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Comparison of Two Methods for Estimating the Tip Position of a Nasogastric Feeding Tube: A Randomized Controlled Trial
Department of Nursing, Odisee University College, Brussels, Belgium.
Department of Nursing, Odisee University College, Brussels, Belgium; AZ Nikolaas General Hospital, Sint-Niklaas, Belgium.
AZ Nikolaas General Hospital, Sint-Niklaas, Belgium.
AZ Nikolaas General Hospital, Sint-Niklaas, Belgium.
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2018 (English)In: Nutrition in clinical practice : official publication of the American Society for Parenteral and Enteral Nutrition, E-ISSN 1941-2452, Vol. 33, no 6, p. 843-850Article in journal (Refereed) Published
Abstract [en]

BACKGROUND: Several studies have shown that the nose-earlobe-xiphoid distance (NEX) is inadequate to estimate the insertion length of nasogastric tubes. An alternative approach tested in these studies, which leads to > 90% well-placed nasogastric tubes, used a corrected calculation of the NEX: (NEX × 0.38696) + 30.37. The primary aim of this study was to determine whether using the corrected NEX was more successful than the NEX in determining the insertion length. The secondary aim was to investigate the likelihood to successfully obtain gastric aspirate.

METHODS: Adult patients in a general hospital (N = 215) needing a nasogastric tube were randomized to the control (NEX) or intervention group (corrected NEX). Tip positioning was verified using X-ray. Correct tip positioning was defined as between 3 and 10 cm under the lower esophageal sphincter (LES).

RESULTS: In >20% of all patients, both methods underestimated the required tube length for correct positioning. The NEX showed an overestimation (17.2%) of the insertion length (>10 cm under the LES) compared with the corrected NEX (4.8%). There was no difference (P = 0.938) between the 2 groups in obtaining gastric aspirate (55.6% vs 56%). However, correct tip positioning resulted in a fourfold increase of obtaining gastric aspirate.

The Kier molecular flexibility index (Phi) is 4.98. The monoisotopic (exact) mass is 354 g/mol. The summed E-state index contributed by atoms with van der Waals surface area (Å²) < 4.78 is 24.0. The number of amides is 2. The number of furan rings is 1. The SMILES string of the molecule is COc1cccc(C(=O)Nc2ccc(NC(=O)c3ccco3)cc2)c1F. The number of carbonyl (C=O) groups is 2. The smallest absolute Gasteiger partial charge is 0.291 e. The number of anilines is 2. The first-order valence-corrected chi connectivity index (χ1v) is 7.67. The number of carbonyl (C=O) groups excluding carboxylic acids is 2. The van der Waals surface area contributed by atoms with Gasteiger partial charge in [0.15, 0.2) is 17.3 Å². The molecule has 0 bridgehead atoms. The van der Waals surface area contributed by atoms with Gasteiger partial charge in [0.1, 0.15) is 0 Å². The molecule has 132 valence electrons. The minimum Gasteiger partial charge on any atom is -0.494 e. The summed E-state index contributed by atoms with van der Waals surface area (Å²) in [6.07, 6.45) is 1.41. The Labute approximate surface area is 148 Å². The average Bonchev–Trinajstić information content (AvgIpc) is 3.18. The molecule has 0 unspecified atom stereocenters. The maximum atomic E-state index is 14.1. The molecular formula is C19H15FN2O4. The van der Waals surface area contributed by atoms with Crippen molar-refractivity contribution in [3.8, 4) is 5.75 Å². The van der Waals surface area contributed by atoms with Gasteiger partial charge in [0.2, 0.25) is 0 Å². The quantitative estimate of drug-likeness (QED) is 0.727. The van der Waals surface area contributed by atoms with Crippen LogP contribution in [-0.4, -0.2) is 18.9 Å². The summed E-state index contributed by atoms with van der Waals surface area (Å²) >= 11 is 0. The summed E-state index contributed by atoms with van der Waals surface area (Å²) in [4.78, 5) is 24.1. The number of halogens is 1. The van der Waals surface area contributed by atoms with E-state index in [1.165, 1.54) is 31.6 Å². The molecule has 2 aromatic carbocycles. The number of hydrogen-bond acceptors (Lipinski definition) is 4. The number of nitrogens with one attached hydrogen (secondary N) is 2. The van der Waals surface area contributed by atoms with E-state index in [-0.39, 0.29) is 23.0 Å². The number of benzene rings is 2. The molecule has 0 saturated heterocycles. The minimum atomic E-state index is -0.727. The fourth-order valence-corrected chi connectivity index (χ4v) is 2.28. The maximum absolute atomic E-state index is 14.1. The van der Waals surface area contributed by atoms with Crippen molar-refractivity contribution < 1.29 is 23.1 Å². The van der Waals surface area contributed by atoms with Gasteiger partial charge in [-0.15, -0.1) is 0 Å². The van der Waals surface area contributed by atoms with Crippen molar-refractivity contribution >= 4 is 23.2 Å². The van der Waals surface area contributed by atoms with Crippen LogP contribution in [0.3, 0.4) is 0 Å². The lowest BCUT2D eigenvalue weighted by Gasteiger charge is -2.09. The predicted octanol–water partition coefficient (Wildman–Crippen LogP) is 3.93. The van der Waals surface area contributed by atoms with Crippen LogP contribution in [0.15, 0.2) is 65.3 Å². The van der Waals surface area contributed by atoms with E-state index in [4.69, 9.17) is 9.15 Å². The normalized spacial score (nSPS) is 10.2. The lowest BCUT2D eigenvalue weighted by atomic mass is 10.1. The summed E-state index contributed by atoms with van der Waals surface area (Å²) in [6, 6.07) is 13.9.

CONCLUSIONS: Both methods resulted in a high risk of incorrectly placed tubes due to malposition of the tip near the LES or distal esophagus. This may increase the risk of reflux and pulmonary aspiration. Based on these results, the development of more reliable methods requires consideration.

Place, publisher, year, edition, pages
John Wiley & Sons, 2018. Vol. 33, no 6, p. 843-850
Keywords [en]
X-rays, enteral nutrition, gastrointestinal intubation, nasogastric tube, nutritional support, patient safety
National Category
Nursing
Identifiers
URN: urn:nbn:se:oru:diva-73162DOI: 10.1002/ncp.10112ISI: 000449638000013PubMedID: 29959848Scopus ID: 2-s2.0-85056385166OAI: oai:DiVA.org:oru-73162DiVA, id: diva2:1296499
Available from: 2019-03-15 Created: 2019-03-15 Last updated: 2019-06-18Bibliographically approved

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Beeckman, Dimitri

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